Becoming a CPA is great for people who like having lots of options, but Emily Flinn would say that sometimes you have to narrow down your options just to get there in the first place.
“I wish I could say I always knew that I wanted to be a CPA,” she admits. “I started college having no idea what I wanted to do. I jumped from major to major until I took my first accounting class.”
A great professor and a knack for the course material convinced her that the CPA path was for her, and from there it was just a matter of doing the work. She studied hard in her classes, which helped her pass the CPA exam. Now she’s back to having lots of options again – as a forensic accountant, tomorrow’s assignment is anyone’s guess.
Like all forensic accountants, her work all has a common set of goals – assisting in investigations, helping form legal opinions, and uncovering the truth. But that can mean almost any day-to-day activity for Emily. “Some days I'm reviewing documents, attending depositions, going to trial…” she says. “My day’s always changing.” Her spare time is just as variety-packed: Emily runs marathons, goes golfing, plays tennis and teaches Pilates classes.
“What I like most about my job,” she says, and this surely applies to her life as well, “is that if I don't like what I'm working on today, I don't have to worry because there will be something new tomorrow.”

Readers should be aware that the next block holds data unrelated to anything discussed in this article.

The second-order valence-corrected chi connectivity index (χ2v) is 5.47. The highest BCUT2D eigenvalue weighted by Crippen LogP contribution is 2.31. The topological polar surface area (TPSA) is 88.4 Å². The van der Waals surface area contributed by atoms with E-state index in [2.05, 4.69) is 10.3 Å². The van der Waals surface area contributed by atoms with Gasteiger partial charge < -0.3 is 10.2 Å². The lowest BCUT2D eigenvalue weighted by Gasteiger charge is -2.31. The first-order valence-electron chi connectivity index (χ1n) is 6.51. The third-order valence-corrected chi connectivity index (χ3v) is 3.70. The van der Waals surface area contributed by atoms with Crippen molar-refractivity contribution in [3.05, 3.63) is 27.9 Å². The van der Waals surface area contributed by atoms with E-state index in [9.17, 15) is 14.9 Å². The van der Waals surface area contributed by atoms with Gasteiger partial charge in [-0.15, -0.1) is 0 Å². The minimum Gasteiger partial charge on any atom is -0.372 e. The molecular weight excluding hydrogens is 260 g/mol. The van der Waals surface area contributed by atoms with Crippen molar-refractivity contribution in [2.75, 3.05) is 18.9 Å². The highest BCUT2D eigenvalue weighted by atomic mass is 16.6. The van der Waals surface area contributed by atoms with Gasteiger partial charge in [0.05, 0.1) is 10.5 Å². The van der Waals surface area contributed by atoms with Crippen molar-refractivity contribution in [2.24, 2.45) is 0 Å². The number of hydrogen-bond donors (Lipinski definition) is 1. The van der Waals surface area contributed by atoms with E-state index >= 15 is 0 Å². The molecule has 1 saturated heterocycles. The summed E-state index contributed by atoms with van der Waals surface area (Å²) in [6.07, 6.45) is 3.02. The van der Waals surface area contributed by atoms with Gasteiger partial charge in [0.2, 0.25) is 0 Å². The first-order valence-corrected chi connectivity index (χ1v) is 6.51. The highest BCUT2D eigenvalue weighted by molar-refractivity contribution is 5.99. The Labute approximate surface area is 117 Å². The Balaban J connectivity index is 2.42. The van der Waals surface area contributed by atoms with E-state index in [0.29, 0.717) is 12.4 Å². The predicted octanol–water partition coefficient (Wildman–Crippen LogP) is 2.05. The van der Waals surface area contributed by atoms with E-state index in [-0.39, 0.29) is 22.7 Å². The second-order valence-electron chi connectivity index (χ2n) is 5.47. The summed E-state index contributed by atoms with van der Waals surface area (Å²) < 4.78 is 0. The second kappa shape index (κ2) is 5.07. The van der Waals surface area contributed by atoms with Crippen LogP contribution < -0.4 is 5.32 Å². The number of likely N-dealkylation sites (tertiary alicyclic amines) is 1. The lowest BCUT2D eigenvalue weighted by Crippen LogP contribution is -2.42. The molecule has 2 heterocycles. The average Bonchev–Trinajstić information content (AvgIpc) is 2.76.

The options are wide open – just the way Emily likes it.
“If I don't like what I'm working on today, I don't have to worry because there will be something new tomorrow.”
YEARS AS A CPA: 10
BEST JOB: They’re all good - every day brings a new challenge
WORST JOB: Being buried under documents
HOBBIES OUTSIDE OF WORK: Golf, tennis, running
PETS: A pug named Sparky
WORDS TO LIVE BY: "Set realistic goals and work hard to achieve them!"
When you think of going undercover in the FBI, running an undercover CPA firm probably isn’t the first thing you think of. But that’s exactly what Ron Durkin did, fake name and all. He was also a member of the FBI SWAT team and was even involved in three shooting incidents. “I had exciting times there for sure,” he says.
Ron’s work today is just as exciting to him. He runs his own forensic accounting firm. “I love solving problems for our clients,” he says. “And these problems usually involve some sort of fraud or misconduct. A lot of our clients are victims of fraud and need someone to help them – or they’ve been accused of fraud and need help defending themselves.”
Ron says that forensic accounting is a great field for anyone just starting their CPA career. “Today it’s the most exciting practice area in accounting,” he says, “and it’s a potentially lucrative career choice.” Maybe best of all, it’s a choice that’s allowed Ron to use his real name.
Well, as far as we know, that is.
“A lot of our clients are victims of fraud and need someone to help them.”
YEARS AS A CPA: 39
BEST JOB: Special Agent for the FBI